The whole pineapples in the grocery store may look a little daunting, but they're actually quite easy to cut up, and the taste of fresh pineapple is far superior to what you will find in a canned product. The method described below will yield pineapple cut into chunks (as opposed to rings).
The first real step is choosing a good pineapple. Color is not necessarily a good indicator. There are certain varieties that are still green when ripe. The real test is smell. I don't care if the grocery store is crowded, pick up that fruit and give it a good sniff. If it is ripe, it will smell of wonderfully fragrant pineapple. Pineapples won't get any riper once they've been harvested, so choose one from the store that's already ripe. It won't get any better on the counter at home.
Let's break down the pineapple. Begin by collecting your pineapple, a nice solid cutting board, a large sharp knife, a bowl for catching the newly cut fruit, and a bowl for catching the scraps. I also find it helpful to have a clean kitchen towel (or a few paper towels) handy for this task – it can get pretty juicy.
Lay your pineapple horizontally on the cutting board. Holding it firmly with one hand, begin by slicing off the leafy crown and enough of the flesh at the top so that only the yellow interior of the pineapple is showing after you've made your cut (no brown skin). Slice off the bottom of the pineapple in a similar fashion. This will help the pineapple stay nice and steady during the next phase of the procedure. Key to enjoying your pineapple breaking-down experience is keeping the mess in check as you're cutting. Throw the scraps in the scrap bowl as you go, and catch any sticky pineapple juice spills with your towel.
Next, with the pineapple standing vertically on its nice flat bottom, carefully slice the bumpy brown skin off the sides, following the curvature of the pineapple. Discard the skin and rotate the pineapple as you go. Take care to get as much of the brown tissue as you can without cutting away all your pineapple – this can be easier said than done! To help a bit, look at pineapple from the top down. You will see the spots where the flesh bumps out, and there is a tiny spike in the center of each of the bumps. This is called the eye. Put knife to pineapple in such a way that the eye is in the center of your slice and you're catching a bit of the ridge on either side of that one as well as you slice down. Skip over the ridge you partially sliced into and place the eye of the next bump in the center of your slice, catching the rest of the partial ridge as you cut. This may seem unclear at first, but crack into a pineapple and you'll see what I mean.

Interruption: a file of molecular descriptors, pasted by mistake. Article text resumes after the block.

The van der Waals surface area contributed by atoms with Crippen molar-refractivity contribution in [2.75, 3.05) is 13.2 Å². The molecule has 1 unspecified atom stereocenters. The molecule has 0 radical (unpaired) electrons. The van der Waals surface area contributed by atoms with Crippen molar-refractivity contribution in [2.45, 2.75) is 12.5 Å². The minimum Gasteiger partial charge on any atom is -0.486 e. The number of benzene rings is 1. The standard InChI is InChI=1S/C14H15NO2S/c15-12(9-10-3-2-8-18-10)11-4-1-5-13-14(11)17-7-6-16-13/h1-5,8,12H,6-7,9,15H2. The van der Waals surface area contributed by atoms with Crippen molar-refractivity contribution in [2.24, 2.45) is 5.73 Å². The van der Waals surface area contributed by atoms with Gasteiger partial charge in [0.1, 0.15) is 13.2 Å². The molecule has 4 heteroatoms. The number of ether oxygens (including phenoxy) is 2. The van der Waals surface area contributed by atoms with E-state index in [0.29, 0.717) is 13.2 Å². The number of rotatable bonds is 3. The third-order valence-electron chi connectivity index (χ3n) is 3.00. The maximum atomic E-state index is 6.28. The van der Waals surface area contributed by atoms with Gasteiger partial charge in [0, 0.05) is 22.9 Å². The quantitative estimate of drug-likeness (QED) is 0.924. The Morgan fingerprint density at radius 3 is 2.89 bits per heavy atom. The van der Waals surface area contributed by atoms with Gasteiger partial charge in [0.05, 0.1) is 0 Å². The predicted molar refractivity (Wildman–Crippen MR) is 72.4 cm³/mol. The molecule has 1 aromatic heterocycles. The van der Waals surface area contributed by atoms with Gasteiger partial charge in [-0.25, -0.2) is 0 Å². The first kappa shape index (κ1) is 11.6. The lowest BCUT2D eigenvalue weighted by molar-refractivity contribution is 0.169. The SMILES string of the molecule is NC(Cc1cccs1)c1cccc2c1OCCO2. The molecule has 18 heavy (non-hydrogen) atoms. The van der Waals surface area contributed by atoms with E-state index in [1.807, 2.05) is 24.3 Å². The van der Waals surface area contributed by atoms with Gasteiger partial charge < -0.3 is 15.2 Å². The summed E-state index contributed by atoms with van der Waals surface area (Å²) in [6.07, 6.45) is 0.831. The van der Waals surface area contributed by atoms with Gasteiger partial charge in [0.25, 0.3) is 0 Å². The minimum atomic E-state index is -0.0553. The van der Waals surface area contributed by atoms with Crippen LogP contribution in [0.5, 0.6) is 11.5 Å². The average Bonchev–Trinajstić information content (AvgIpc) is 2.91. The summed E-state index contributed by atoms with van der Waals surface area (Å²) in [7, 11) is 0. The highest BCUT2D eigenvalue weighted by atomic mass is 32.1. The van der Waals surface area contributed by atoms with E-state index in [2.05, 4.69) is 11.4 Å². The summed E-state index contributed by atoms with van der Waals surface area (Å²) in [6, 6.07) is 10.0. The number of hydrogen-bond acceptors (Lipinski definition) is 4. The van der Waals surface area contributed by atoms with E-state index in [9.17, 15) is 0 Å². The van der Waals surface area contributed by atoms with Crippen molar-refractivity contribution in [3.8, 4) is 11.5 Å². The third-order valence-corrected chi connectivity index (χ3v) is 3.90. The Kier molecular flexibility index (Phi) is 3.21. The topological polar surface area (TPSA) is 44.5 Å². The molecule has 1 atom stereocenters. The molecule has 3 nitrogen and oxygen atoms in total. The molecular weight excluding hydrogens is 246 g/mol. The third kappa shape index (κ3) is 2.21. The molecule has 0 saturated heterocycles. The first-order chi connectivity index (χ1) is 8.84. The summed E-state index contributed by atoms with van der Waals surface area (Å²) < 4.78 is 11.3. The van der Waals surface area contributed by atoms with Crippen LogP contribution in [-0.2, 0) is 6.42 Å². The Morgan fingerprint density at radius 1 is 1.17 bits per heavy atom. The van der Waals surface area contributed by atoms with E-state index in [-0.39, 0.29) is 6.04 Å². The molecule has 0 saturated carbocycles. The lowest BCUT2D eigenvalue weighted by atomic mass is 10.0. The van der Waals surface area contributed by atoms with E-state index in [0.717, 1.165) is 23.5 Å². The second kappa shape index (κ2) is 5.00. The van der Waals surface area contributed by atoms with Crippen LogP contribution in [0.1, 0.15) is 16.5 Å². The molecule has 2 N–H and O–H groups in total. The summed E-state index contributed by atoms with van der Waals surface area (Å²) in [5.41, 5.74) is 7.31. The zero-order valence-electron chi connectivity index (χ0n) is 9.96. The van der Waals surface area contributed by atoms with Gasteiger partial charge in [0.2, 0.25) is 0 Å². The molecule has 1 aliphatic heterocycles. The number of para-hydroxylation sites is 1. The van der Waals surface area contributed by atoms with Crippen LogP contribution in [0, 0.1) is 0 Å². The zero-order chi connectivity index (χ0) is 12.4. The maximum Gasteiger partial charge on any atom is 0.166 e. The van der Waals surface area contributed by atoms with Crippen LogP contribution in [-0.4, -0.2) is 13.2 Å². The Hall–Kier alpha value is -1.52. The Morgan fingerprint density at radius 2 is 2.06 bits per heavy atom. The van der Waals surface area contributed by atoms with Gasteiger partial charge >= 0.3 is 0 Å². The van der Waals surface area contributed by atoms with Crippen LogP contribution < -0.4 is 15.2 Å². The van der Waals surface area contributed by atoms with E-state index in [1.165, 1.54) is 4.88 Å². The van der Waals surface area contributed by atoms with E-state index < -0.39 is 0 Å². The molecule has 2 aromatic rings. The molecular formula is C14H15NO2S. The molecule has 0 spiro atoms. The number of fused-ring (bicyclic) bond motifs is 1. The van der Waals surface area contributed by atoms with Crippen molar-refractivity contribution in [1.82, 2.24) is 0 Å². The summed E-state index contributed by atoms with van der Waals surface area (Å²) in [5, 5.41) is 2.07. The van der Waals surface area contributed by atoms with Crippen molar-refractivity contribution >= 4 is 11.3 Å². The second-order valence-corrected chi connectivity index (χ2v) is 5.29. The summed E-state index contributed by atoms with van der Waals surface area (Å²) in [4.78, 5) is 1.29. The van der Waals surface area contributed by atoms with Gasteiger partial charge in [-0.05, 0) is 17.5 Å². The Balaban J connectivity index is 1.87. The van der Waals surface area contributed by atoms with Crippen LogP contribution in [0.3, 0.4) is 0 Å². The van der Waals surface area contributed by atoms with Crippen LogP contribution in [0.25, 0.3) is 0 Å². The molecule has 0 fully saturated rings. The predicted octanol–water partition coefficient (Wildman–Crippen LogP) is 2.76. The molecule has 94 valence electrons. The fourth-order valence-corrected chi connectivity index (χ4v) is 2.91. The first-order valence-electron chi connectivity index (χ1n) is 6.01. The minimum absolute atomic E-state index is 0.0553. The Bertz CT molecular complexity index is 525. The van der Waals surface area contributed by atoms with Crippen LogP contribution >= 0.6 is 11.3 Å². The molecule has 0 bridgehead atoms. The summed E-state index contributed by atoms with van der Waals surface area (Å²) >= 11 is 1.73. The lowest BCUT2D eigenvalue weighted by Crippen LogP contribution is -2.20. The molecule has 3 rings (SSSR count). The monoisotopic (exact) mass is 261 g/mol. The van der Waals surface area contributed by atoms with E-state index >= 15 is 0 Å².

The pineapple is very slippery at this point, so exercise caution. With the pineapple still standing upright, cut it in half length-wise. Turn 90 degrees and cut in half lengthwise again, yielding four pineapple quarters. For each quarter, carefully cut away the fibrous core. The core is the inside corner of your pineapple quarter, and it is slightly lighter colored than the remainder of the pineapple flesh. After I've cut my core piece from the pineapple quarter, I test that I've removed all the fibrous material by gently poking along the cut with my knife. If it gives easily, the core is removed. Repeat this with the remaining quarters.
Finally, for each quarter, lay it out flat on your cutting board, and cut it into lengthwise strips, roughly 3-4. With the strips laid side by side, carefully slice across the strips to produce your lovely pineapple chunks. It is important as you begin to slice the chunks that you taste test your pineapple repeatedly to make sure it is sufficiently juicy and sweet.
Don't be too terribly surprised if your scrap bowl has more stuff in it than your pineapple bowl. For my 5 lb pineapple, I wound up with about 2 lbs of fruit.
If you want the fancy pineapple rings instead of chunks, probably the easiest method (short of buying a pineapple corer) would be to follow the steps above through cutting the skin from the pineapple. Then lay it horizontally and carefully slice it. From there, with a small paring knife, trace around the core to remove it (it will be easily recognized in the slices). To be honest, I've never tried making pineapple rings, but another thing that *might* work would be to take a 1 ½" to 2” round cutter and use it to cut around the core in each slice (though this might result in crushing out some of the pineapple juice, which would not be ideal).
When done cutting up my pineapple, I store it in an airtight container in the refrigerator till I'm ready to use it. Sometimes, if I don't think I'll use it quickly enough, I will freeze some of the pineapple and use it as a tropical additive to my smoothies (though the flavor is much more distinct if you eat it fresh).
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